Add Face Tracking To Your App

This page is a walkthrough of how to build an app that uses the rear facing camera to show a view of the detected faces in front of you. The screenshot below shows it in action; this was taken on a tablet that was pointed at a monitor displaying a photo. We'll show you how to track several faces simultaneously and draw a rectangle around each, indicating the approximate position, size, and face ID of each face.

If you want to follow along with the code, or just want to build and try out the app, it's available in the FaceTracker folder of our Github samples.

This tutorial will discuss:

  1. Specifying custom camera settings.
  2. Tracking multiple faces.
  3. Performance / feature trade-offs.

Creating the Face Detector Pipeline

The code for setting up and executing face tracking is in, which is the main Activity for this app. Typically the face detector is specified in the onCreate method, as shown here:

public void onCreate(Bundle savedInstanceState) {

    // other stuff...

    FaceDetector detector = new FaceDetector.Builder()

The FaceDetector.Builder specifies the properties of the face detector and initiates its creation. In this example, we use only the default face detector settings, so there are no builder properties to specify. Given a detector, we can create an associated processor pipeline to receive detection results:

    new MultiProcessor.Builder<Face>()
        .build(new GraphicFaceTrackerFactory()));

Create a camera source to capture video images from the camera, and continuously stream those images into the detector and its associated processor pipeline:

mCameraSource = new CameraSource.Builder()
        .setRequestedPreviewSize(640, 480)
        .build(getApplicationContext(), detector);

In this example code, we use a camera source preview UI to display the camera video and a graphic overlay to the user. We initialize the UI and start the camera like this:

mPreview.start(mCameraSource, mGraphicOverlay);

The pipeline constructed by the code above looks like this:

Once started, the rear facing camera will continuously send preview images into the pipeline. The CameraSource component manages receiving these images and passing the images into the Detector, at a maximum rate of 30 frames/second as specified above.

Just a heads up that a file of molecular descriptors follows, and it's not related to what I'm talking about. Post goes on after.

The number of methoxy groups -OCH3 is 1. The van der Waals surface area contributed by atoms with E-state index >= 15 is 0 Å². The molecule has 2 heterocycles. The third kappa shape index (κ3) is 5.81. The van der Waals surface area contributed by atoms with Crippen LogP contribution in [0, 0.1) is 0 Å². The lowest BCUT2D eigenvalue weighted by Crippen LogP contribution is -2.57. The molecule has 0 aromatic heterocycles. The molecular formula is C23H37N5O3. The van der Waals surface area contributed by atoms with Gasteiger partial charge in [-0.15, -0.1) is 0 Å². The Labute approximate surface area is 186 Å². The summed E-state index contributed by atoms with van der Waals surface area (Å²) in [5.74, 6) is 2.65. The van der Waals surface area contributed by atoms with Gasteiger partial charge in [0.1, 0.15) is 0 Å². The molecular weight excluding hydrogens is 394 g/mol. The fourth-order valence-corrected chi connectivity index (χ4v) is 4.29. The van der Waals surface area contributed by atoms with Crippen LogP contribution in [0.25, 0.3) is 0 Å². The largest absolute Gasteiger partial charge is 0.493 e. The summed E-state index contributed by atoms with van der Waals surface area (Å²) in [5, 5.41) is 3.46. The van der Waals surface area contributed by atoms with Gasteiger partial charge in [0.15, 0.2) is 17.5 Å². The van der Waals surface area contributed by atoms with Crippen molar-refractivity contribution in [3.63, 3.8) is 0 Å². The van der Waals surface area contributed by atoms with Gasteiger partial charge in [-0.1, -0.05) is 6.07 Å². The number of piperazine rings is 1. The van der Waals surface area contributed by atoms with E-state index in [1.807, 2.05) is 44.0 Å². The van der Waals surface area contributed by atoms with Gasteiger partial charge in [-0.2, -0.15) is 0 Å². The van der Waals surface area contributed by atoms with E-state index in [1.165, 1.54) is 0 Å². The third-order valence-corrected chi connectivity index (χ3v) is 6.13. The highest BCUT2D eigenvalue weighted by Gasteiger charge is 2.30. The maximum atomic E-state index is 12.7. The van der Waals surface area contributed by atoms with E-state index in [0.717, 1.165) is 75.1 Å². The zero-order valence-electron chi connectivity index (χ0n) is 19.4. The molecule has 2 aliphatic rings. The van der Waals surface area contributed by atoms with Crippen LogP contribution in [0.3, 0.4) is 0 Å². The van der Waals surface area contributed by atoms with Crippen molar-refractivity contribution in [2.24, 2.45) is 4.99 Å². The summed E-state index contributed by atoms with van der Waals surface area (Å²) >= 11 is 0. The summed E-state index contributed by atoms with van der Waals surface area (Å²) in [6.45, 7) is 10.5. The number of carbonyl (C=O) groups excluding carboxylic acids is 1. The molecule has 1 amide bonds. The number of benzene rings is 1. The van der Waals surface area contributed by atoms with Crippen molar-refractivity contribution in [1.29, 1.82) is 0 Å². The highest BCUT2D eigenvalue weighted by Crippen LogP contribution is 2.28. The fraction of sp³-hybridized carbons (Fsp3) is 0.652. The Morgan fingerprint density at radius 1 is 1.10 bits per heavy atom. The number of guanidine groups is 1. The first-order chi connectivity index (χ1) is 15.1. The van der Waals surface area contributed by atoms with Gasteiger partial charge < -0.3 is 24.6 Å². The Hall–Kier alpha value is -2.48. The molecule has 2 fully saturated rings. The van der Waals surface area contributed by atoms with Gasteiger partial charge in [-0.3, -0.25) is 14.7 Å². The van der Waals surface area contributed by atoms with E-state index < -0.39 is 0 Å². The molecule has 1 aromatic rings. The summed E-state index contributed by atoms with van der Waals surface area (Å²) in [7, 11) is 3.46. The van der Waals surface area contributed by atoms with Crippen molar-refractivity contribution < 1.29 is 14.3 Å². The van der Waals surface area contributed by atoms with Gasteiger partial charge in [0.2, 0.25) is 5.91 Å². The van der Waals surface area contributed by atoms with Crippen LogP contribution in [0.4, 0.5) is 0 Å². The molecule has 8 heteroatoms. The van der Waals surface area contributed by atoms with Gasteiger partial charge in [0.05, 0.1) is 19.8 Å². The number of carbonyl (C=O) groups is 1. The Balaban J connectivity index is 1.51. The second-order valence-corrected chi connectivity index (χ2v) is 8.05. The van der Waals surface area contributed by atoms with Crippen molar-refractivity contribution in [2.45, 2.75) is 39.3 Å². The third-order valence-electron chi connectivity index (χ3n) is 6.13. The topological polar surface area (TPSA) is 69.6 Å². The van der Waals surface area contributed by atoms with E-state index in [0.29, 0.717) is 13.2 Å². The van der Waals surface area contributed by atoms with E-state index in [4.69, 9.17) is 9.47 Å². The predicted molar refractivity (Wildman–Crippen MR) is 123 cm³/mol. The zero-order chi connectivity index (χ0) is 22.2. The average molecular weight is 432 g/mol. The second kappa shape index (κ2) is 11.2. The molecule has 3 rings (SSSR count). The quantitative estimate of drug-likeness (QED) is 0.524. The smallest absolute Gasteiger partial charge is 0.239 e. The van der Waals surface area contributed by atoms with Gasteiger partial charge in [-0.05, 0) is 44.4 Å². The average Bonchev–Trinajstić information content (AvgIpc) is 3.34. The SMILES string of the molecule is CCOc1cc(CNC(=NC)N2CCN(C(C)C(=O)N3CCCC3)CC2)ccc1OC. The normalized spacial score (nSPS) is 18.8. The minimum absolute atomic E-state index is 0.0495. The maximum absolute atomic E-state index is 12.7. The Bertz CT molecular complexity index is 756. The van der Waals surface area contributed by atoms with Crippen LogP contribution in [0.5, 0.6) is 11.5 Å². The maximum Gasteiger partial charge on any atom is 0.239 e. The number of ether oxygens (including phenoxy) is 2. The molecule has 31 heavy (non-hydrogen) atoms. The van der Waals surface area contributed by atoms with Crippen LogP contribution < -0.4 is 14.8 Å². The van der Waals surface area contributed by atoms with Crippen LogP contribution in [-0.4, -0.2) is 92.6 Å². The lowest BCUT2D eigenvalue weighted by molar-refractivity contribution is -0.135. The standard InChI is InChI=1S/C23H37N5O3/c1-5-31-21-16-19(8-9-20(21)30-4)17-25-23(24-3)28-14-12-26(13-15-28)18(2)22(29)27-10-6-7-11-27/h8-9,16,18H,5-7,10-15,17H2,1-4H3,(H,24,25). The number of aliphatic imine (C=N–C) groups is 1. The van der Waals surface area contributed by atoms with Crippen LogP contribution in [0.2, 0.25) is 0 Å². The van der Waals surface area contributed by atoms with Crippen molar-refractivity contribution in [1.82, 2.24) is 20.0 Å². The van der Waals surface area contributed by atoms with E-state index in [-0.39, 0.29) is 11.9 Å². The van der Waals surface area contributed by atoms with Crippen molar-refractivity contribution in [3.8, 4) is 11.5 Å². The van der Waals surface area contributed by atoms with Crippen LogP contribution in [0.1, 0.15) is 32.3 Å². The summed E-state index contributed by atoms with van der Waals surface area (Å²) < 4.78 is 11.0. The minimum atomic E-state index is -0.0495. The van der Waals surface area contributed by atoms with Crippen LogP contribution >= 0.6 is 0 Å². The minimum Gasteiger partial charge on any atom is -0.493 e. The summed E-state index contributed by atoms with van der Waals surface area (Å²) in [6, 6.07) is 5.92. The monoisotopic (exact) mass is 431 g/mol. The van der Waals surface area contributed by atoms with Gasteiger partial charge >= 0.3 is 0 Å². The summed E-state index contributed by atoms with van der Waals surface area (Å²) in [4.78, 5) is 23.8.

Detector Settings

The Detector component receives images and runs face detection/tracking on the series of images that it receives. The following default properties were used in creating the Detector above:

  • mode = fast: This indicates that the face detector can use optimizations that favor speed over accuracy. For example, it may skip faces that aren’t facing the camera.

  • landmarks = none: No facial landmarks are required for this demo. Keeping this off makes face tracking faster.

  • prominent face only = false: This demo can track multiple faces. If only a single face is required, setting this option would make face tracking faster.

  • classifications = none: Smile and eyes open classification are not required for this demo. Keeping this off makes face tracking faster.

  • tracking = true: In this app, tracking is used to maintain a consistent ID for each face. This is shown in the graphic overlay by the ID number that is displayed. As the face moves, this identity is generally maintained. However, there are a couple of reasons why the ID may change:

    • If you see an overlay that is flickering and changing color, this indicates a detection that is near the limits of what can be detected given these settings.

    • The face becomes obstructed and/or disappears and re-enters the view. Tracking works on a continuous basis, so any period of time in which the detector is not seeing the face will reset the tracking information.


The MultiProcessor is a component for working with an arbitrary number of detected items (in this case, faces). Its use was shown in the right portion of the earlier diagram:

The FaceDetector may detect multiple faces in each image frame received from the camera. Each face corresponds to a distinct face identity, as specified by the “tracking” setting above. The multiprocessor creates a Tracker<Face> instance for each face identity that it sees. It uses the factory GraphicFaceTrackerFactory, supplied by custom code above, to create new face tracker instances as needed:

private class GraphicFaceTrackerFactory 
    implements MultiProcessor.Factory<Face> {
        public Tracker<Face> create(Face face) {
            return new GraphicFaceTracker(mGraphicOverlay);

As new faces are encountered, the multiprocessor will use this factory to create a new GraphicFaceTracker instance for each face. As those faces move over time, updates are routed to each of the appropriate face tracker instances. When a face is no longer visible, the multiprocessor will dispose of its associated face tracker instance. In this way, we dynamically create/track/destroy an individual face tracker for each face that we encounter in the app.

Below is the implementation of GraphicFaceTracker, which holds the state associated with an individual face:

private class GraphicFaceTracker extends Tracker<Face> {
    // other stuff

    public void onNewItem(int faceId, Face face) {

    public void onUpdate(FaceDetector.Detections<Face> detectionResults,
                         Face face) {

    public void onMissing(FaceDetector.Detections<Face> detectionResults) {

    public void onDone() {

Each GraphicFaceTracker instance maintains an associated FaceGraphic instance, which is a graphics object that is added as part of the overlay of the camera video. This instance is created initially when the face is first encountered, updated as the face changes, hidden when the face is temporarily missing, and is removed when the face is no longer visible.